FAA First Class Medical – The Effects of Cosmic Radiation

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Your FAA First Class Medical can save your life from the effects of cosmic radiation

Several years ago, I was in the middle of a routine FAA First Class Medical exam when all of a sudden it stopped being routine. The Doctor asked me to swallow while he felt my neck, which was routine. But then he asked me to swallow again. Then he gave me a glass of water and said swallow again….. Definitely NOT routine. 

I had been an airline pilot for about 15 years when I was diagnosed with thyroid cancer. It caught me completely off guard because I have no family history of cancer and I always took really good care of myself – I thought I was doing everything right. And so did 2 of my crew member friends who were also diagnosed within a month of me getting the grim news.

Could there be a connection here? 

Did you know that the International Commission on Radiological Protection (ICRP 1991) classified flight crews as “Radiation workers” over 20 years ago? Neither did I. I also didn’t know that the FAA agreed that flight crews are occupationally exposed to ionizing radiation, with an exposure limit up to 50 times more than the general public. In fact, flight crews on high latitude routes are estimated to receive one of the highest average doses of any occupationally exposed group in the US (Goldhagen 1998), INCLUDING workers at nuclear power plants.

Passengers and flight crews are exposed to higher levels of radiation because both cosmic radiation and the particles periodically ejected by the sun are 100 times more potent at normal cruising altitudes than they are at the Earth’s surface. Flights that go over the poles are even more vulnerable to radiation since the planet’s protective magnetic shield tends to dissipate at extreme north and south locations.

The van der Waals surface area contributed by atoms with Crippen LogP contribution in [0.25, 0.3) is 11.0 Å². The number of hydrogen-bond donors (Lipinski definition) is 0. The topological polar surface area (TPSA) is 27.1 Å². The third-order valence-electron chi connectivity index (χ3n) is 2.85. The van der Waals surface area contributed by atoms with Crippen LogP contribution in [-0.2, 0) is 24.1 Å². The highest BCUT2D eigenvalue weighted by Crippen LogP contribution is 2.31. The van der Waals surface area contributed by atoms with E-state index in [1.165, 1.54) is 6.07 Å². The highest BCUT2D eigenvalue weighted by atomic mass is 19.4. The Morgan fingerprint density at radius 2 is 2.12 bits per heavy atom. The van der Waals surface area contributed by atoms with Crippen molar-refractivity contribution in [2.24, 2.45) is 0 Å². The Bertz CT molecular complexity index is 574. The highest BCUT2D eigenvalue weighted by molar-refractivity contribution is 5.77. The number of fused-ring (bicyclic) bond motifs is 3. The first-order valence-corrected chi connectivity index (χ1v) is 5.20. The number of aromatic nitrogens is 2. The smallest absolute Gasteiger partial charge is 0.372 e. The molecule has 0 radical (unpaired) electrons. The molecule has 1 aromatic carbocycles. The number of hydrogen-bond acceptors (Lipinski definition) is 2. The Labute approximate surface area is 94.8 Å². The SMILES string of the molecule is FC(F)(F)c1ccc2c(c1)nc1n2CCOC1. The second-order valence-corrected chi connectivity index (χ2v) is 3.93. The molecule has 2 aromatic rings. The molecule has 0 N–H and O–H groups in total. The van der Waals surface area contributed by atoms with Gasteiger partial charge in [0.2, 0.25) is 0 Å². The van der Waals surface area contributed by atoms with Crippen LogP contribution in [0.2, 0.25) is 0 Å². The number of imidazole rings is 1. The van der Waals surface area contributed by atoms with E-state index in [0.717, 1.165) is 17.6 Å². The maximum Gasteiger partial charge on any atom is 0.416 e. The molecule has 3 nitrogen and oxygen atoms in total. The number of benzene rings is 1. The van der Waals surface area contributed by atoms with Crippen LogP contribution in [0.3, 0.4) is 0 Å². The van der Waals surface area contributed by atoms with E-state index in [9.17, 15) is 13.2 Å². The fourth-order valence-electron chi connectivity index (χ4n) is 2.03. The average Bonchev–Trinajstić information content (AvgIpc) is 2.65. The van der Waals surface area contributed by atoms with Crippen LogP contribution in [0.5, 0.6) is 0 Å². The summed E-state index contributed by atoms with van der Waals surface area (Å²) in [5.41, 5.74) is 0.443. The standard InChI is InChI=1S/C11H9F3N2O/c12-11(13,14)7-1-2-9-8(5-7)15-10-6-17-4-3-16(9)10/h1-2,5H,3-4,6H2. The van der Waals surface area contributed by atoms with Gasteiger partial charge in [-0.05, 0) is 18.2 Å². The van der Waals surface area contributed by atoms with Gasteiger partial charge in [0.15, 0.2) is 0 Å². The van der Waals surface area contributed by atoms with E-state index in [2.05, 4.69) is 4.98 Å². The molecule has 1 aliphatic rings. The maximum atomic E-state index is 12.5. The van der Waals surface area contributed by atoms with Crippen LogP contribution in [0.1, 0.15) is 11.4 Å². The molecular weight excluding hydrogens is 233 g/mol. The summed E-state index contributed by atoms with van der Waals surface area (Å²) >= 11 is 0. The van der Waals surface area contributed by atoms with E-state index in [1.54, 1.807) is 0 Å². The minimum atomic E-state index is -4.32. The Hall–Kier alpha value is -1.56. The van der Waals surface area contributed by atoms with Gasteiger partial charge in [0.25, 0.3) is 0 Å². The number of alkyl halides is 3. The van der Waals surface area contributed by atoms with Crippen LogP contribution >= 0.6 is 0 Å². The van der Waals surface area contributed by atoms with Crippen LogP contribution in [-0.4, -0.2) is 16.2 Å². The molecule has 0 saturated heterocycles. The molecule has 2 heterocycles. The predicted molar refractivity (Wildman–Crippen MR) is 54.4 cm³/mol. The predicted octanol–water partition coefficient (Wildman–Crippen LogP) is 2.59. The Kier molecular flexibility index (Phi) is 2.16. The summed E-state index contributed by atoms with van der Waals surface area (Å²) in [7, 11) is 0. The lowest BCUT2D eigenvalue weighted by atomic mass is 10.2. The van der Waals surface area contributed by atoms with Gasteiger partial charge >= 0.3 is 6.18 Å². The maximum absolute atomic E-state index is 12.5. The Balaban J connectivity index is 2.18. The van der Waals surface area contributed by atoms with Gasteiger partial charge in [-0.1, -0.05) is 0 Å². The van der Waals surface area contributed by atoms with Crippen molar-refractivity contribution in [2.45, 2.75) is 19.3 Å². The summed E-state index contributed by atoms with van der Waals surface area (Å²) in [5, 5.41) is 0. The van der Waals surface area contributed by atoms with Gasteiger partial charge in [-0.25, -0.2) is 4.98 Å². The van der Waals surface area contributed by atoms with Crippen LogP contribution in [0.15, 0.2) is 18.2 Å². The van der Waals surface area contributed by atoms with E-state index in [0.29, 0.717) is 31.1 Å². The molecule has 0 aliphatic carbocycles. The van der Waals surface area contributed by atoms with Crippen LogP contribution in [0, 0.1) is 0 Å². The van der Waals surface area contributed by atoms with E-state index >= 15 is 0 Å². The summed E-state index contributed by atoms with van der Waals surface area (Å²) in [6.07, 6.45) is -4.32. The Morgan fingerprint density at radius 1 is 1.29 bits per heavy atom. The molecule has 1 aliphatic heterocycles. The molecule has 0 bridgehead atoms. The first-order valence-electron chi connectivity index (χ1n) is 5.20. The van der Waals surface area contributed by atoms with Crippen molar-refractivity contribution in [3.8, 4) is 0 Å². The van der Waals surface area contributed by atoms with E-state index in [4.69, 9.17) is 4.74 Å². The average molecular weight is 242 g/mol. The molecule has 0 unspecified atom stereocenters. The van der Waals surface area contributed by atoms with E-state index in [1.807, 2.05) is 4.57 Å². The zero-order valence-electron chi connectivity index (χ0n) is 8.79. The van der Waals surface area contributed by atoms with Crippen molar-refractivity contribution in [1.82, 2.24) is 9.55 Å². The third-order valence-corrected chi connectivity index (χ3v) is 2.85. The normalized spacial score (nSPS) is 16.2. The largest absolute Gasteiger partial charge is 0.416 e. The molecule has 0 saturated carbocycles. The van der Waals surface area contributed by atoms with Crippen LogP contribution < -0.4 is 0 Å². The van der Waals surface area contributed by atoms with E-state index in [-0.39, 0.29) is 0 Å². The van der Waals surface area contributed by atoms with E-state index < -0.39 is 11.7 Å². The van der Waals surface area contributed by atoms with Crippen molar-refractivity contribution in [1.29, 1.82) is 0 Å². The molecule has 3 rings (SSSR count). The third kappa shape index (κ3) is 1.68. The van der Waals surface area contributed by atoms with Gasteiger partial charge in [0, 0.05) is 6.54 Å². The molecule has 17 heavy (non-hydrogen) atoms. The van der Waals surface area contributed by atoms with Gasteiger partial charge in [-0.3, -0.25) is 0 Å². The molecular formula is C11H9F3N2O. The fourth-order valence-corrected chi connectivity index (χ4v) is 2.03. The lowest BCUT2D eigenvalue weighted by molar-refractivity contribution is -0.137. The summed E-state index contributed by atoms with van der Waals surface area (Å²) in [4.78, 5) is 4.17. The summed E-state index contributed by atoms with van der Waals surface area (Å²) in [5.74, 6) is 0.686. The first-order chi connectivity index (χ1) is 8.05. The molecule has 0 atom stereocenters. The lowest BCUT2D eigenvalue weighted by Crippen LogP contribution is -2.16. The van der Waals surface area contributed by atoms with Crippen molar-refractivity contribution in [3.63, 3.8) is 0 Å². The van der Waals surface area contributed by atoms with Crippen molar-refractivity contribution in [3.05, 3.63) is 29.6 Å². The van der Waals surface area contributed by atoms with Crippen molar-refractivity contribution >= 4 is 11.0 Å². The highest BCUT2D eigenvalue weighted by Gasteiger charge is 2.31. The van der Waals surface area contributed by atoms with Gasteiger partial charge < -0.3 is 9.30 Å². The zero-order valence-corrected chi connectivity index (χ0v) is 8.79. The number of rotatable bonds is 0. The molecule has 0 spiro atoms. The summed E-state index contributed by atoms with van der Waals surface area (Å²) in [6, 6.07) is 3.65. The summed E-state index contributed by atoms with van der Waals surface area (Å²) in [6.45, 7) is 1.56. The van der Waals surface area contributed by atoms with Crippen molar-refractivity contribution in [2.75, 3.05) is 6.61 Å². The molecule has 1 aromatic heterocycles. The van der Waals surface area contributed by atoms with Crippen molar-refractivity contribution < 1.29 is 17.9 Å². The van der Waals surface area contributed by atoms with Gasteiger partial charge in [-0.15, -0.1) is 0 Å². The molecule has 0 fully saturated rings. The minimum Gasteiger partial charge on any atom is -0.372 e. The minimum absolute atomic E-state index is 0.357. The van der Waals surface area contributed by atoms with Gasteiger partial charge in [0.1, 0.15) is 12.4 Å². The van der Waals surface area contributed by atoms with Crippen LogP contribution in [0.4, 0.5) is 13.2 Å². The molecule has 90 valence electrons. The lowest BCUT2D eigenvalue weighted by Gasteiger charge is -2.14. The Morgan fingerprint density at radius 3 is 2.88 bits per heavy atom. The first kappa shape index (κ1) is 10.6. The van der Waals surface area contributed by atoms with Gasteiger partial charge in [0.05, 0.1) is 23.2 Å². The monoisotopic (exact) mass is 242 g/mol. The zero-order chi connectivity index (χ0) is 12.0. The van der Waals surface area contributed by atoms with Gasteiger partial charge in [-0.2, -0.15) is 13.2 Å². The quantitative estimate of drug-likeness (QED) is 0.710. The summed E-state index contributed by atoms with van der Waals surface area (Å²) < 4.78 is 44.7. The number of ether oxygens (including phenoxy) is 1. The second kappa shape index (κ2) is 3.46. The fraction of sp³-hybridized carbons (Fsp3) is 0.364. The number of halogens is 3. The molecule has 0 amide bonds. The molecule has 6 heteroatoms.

Most flight crews are unaware of the potential danger that is created by years and years of flying and that’s not right. Annual exposures for ground based radiation workers have been successfully reduced, but flight crew exposure has been increasing, especially with modern flight operations. 

Pilots need more training to help them consider radiation in their flight planning and altitude choices. Aircraft should be equipped with devices that measure sudden increases in dose rates, like what would be encountered with a solar flare event. Pregnant crew members should be allowed to limit their flight hours and/or work ground jobs for the duration of the pregnancy. 

It’s hard to believe that most of the research being done on cosmic radiation has focused on the potential damage to communication and navigation equipment. Not much has been done on the impact of human health. Well, I can’t prove without a doubt that my health has been affected specifically because of years of exposure to cosmic radiation, but I do know that I now have to rely on medication for the rest of my life. And several of my fellow crew member friends are also reliant on a little green pill for their survival, so it does make me wonder. 

Right now, there are no industry standards for flight crew radiation exposure, nor is there a method used to consistently measure this exposure. Awareness is definitely increasing, but more work needs to be done. In the meantime, when you go in for your FAA First Class Medical, (or any medical), ask the doctor to specifically check your thyroid for anything unusual. A little extra vigilance on your part might just save your life.

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